Henry Waxman smuggles vitamin regulation into the financial bill.

A finance reform bill called the “Wall Street Reform and Consumer Protection Act of 2009” (H.R. 4173), which recently passed in the House of Representatives, now includes a strange addition by Congressman Henry Waxman (D-CA).

Waxman seems to believe the dietary supplement industry should be regulated like the pharmaceutical industry. The language he wants in the bill can be used to get around the Dietary Supplement Health and Education Act (DSHEA), the legislation that governs dietary supplement regulation by the FDA. The new language would give new powers to the Federal Trade Commission (FTC), allowing it to circumvent key supplement protections in DSHEA.

It gets complicated wading through how these regulations work, and what falls under what agency’s jurisdiction. Here’s the bottom line: The mainstream healthcare industry — from big pharmaceutical companies to insurance groups to physicans’ associations — are not fans of supplements and natural health approaches. It’s bad for their botton line, and so they lobby to get them regulated out of existence.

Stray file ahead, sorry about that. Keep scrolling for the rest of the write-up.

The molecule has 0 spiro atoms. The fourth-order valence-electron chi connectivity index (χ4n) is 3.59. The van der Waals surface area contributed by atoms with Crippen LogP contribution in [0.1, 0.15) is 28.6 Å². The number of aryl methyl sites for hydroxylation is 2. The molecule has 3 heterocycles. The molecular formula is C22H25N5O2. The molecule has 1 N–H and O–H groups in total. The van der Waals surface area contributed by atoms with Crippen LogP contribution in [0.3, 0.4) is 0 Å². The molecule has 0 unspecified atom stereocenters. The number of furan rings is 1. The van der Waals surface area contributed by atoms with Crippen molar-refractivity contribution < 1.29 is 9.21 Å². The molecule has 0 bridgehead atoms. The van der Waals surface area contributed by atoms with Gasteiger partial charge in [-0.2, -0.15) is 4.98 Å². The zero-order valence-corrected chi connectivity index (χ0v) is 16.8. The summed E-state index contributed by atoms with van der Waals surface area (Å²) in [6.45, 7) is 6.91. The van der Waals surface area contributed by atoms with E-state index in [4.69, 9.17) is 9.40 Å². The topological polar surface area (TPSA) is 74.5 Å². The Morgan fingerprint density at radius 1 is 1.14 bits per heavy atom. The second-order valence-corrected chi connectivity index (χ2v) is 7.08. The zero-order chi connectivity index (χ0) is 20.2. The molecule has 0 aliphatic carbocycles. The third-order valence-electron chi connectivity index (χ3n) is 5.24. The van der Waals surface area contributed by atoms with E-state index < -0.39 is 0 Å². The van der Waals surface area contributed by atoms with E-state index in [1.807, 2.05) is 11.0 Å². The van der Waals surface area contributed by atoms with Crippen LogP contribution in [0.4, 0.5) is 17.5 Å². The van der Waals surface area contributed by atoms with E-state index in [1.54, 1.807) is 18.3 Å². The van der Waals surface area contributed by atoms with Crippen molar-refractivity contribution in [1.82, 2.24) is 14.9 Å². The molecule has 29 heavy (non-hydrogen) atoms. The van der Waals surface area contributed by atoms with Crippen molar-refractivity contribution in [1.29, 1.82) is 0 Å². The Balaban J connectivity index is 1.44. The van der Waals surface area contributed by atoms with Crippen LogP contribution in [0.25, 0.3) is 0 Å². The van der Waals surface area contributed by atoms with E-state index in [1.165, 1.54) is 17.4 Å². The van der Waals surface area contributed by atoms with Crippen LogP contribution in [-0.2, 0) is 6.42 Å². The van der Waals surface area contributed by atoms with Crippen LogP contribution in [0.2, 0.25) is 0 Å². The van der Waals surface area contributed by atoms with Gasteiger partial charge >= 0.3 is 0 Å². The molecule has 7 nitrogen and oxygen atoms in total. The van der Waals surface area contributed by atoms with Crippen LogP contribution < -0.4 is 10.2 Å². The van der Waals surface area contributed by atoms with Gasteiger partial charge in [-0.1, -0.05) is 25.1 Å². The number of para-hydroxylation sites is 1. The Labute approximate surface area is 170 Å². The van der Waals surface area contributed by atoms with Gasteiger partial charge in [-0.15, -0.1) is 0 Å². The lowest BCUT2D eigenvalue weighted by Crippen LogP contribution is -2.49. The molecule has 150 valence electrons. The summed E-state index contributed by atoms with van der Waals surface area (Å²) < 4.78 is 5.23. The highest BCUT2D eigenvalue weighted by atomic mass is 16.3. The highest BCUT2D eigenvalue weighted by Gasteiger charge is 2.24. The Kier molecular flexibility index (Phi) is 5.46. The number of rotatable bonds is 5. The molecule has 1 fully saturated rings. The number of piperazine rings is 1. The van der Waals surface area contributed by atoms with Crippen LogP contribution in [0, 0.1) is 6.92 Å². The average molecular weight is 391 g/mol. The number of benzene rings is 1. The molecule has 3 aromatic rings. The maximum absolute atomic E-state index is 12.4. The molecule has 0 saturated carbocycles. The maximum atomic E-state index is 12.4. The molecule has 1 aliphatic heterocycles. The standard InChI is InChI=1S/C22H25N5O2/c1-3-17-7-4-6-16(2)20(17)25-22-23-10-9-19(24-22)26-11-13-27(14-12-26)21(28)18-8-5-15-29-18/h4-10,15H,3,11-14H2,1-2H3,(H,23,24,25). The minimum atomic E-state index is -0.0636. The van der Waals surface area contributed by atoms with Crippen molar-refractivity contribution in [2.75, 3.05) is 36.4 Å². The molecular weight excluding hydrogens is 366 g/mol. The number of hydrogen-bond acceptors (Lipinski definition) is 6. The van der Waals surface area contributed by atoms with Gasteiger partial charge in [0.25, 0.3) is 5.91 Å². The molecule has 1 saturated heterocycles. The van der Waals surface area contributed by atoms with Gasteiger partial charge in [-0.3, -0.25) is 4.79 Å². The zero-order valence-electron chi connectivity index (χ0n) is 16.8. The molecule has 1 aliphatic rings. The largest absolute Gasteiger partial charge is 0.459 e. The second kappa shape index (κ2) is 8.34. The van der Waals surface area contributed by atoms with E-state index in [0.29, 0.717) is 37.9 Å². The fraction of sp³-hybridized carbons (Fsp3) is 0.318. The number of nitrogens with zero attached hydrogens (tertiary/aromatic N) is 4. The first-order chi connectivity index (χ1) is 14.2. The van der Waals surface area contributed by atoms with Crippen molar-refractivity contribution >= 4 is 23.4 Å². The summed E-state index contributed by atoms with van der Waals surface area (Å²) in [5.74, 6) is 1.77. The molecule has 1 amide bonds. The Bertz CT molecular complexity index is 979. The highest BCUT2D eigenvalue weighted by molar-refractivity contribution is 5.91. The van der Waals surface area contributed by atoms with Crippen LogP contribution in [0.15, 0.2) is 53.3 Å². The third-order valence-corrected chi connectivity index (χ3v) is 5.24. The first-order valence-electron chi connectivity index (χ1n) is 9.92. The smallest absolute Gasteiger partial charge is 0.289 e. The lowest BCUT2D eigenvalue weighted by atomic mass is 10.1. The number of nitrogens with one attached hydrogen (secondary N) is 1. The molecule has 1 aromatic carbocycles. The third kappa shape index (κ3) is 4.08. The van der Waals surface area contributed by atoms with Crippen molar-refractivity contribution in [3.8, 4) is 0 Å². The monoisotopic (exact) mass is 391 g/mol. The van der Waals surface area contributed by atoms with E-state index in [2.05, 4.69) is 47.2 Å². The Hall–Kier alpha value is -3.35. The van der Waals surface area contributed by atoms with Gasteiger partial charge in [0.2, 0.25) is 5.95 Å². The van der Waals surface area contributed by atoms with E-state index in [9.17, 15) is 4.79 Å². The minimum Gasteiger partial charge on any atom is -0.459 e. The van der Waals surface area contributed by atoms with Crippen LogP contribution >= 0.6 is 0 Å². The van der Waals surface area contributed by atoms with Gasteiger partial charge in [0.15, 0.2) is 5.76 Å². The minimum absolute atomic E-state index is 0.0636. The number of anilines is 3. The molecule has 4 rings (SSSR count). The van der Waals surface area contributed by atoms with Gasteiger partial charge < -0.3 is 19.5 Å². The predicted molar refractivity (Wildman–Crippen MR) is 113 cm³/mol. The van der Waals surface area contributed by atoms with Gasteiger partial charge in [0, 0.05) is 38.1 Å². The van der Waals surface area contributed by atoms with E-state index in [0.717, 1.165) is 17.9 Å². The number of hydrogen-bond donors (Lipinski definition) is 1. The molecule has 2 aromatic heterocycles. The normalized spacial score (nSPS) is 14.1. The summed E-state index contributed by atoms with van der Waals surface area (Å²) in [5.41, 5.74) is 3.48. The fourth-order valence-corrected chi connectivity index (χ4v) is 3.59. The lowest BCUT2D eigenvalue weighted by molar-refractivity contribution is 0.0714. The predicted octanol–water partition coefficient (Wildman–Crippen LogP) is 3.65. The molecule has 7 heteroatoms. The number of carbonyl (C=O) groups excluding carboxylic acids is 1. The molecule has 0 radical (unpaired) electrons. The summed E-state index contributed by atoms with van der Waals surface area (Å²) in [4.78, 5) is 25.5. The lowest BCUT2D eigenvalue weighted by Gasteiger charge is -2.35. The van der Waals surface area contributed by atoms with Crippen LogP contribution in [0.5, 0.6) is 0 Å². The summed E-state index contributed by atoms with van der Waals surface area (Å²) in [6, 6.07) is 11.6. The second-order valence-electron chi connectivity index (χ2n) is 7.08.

The big loser, as always, is the consumer. Alliance for Natural Health writes:

Supplements are not drugs. In most cases, drugs are non-natural and therefore patentable substances. Why patentable? Because no company will spend a billion dollars on studies and FDA approval trials without the monopoly provided by the patent. To insist that supplements be treated like drugs is really to sound the death knell for the supplement industry, something that drug companies would be delighted to see, because they know that supplements are their chief potential competition, are often more effective than drugs, are often less toxic, and are always much less expensive.

On a hunch, I went to OpenSecrets.org to find out who Rep. Waxman’s main campaign contributors are. You’ll never guess…




Zoe Romanowsky is writer, consultant, and coach. Her articles have appeared in "Catholic Digest," "Faith & Family," "National Catholic Register," "Our Sunday Visitor," "Urbanite," "Baltimore Eats," and Godspy.com. Zo

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